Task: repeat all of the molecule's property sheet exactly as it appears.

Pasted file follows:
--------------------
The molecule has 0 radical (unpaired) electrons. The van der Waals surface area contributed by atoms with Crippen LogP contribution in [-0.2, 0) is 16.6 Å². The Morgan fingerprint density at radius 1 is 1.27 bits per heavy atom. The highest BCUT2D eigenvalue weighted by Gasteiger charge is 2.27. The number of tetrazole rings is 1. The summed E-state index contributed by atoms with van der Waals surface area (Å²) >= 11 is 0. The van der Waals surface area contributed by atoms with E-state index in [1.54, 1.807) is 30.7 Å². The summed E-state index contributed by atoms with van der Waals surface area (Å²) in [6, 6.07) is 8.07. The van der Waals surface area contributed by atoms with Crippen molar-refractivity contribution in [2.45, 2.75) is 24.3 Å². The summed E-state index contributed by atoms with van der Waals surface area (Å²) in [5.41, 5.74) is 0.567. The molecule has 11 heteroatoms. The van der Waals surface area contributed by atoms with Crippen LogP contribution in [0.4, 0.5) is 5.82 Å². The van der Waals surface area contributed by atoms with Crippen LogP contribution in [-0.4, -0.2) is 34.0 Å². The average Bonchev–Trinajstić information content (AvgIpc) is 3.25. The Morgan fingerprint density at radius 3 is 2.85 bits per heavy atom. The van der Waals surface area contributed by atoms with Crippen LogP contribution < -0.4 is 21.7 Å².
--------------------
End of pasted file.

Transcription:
The molecule has 0 radical (unpaired) electrons. The van der Waals surface area contributed by atoms with Crippen LogP contribution in [-0.2, 0) is 16.6 Å². The Morgan fingerprint density at radius 1 is 1.27 bits per heavy atom. The highest BCUT2D eigenvalue weighted by Gasteiger charge is 2.27. The number of tetrazole rings is 1. The summed E-state index contributed by atoms with van der Waals surface area (Å²) >= 11 is 0. The van der Waals surface area contributed by atoms with E-state index in [1.54, 1.807) is 30.7 Å². The summed E-state index contributed by atoms with van der Waals surface area (Å²) in [6, 6.07) is 8.07. The van der Waals surface area contributed by atoms with Crippen molar-refractivity contribution in [2.45, 2.75) is 24.3 Å². The summed E-state index contributed by atoms with van der Waals surface area (Å²) in [5.41, 5.74) is 0.567. The molecule has 11 heteroatoms. The van der Waals surface area contributed by atoms with Crippen LogP contribution in [0.4, 0.5) is 5.82 Å². The van der Waals surface area contributed by atoms with Crippen LogP contribution in [-0.4, -0.2) is 34.0 Å². The average Bonchev–Trinajstić information content (AvgIpc) is 3.25. The Morgan fingerprint density at radius 3 is 2.85 bits per heavy atom. The van der Waals surface area contributed by atoms with Crippen LogP contribution < -0.4 is 21.7 Å².